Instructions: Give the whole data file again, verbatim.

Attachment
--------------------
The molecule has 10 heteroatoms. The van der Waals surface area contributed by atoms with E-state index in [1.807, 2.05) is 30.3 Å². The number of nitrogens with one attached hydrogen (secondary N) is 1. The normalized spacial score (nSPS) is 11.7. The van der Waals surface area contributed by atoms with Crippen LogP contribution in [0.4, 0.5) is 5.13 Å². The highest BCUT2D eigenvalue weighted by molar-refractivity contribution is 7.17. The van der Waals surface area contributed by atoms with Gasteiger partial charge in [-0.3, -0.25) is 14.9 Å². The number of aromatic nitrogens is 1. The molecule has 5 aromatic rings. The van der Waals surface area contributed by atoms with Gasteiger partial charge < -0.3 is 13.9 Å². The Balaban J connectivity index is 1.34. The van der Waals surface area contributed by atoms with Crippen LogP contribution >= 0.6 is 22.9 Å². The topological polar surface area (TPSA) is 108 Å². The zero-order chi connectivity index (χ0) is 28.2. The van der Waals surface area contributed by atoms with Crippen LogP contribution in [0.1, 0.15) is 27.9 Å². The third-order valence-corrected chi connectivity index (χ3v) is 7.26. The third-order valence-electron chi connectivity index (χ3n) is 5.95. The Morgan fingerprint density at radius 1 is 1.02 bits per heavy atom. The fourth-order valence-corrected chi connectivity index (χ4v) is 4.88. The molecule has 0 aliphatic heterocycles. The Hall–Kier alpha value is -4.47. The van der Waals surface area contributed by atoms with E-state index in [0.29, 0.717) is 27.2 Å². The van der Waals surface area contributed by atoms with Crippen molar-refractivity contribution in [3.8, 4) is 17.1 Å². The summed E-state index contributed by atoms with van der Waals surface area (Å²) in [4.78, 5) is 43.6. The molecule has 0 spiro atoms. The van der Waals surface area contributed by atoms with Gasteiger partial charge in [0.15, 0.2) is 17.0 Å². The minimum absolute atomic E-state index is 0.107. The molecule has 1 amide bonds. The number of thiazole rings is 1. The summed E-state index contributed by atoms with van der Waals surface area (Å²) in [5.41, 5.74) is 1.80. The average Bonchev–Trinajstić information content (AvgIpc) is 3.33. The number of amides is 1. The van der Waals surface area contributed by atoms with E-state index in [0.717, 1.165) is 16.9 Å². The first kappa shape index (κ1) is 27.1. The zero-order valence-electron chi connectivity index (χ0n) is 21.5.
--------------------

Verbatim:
The molecule has 10 heteroatoms. The van der Waals surface area contributed by atoms with E-state index in [1.807, 2.05) is 30.3 Å². The number of nitrogens with one attached hydrogen (secondary N) is 1. The normalized spacial score (nSPS) is 11.7. The van der Waals surface area contributed by atoms with Crippen LogP contribution in [0.4, 0.5) is 5.13 Å². The highest BCUT2D eigenvalue weighted by molar-refractivity contribution is 7.17. The van der Waals surface area contributed by atoms with Gasteiger partial charge in [-0.3, -0.25) is 14.9 Å². The number of aromatic nitrogens is 1. The molecule has 5 aromatic rings. The van der Waals surface area contributed by atoms with Gasteiger partial charge < -0.3 is 13.9 Å². The Balaban J connectivity index is 1.34. The van der Waals surface area contributed by atoms with Crippen LogP contribution >= 0.6 is 22.9 Å². The topological polar surface area (TPSA) is 108 Å². The zero-order chi connectivity index (χ0) is 28.2. The van der Waals surface area contributed by atoms with Crippen LogP contribution in [0.1, 0.15) is 27.9 Å². The third-order valence-corrected chi connectivity index (χ3v) is 7.26. The third-order valence-electron chi connectivity index (χ3n) is 5.95. The Morgan fingerprint density at radius 1 is 1.02 bits per heavy atom. The fourth-order valence-corrected chi connectivity index (χ4v) is 4.88. The molecule has 0 aliphatic heterocycles. The Hall–Kier alpha value is -4.47. The van der Waals surface area contributed by atoms with E-state index in [0.29, 0.717) is 27.2 Å². The van der Waals surface area contributed by atoms with Crippen molar-refractivity contribution in [3.8, 4) is 17.1 Å². The summed E-state index contributed by atoms with van der Waals surface area (Å²) in [4.78, 5) is 43.6. The molecule has 0 spiro atoms. The van der Waals surface area contributed by atoms with Gasteiger partial charge in [0.15, 0.2) is 17.0 Å². The minimum absolute atomic E-state index is 0.107. The molecule has 1 amide bonds. The number of thiazole rings is 1. The summed E-state index contributed by atoms with van der Waals surface area (Å²) in [5.41, 5.74) is 1.80. The average Bonchev–Trinajstić information content (AvgIpc) is 3.33. The number of amides is 1. The van der Waals surface area contributed by atoms with E-state index in [0.717, 1.165) is 16.9 Å². The first kappa shape index (κ1) is 27.1. The zero-order valence-electron chi connectivity index (χ0n) is 21.5.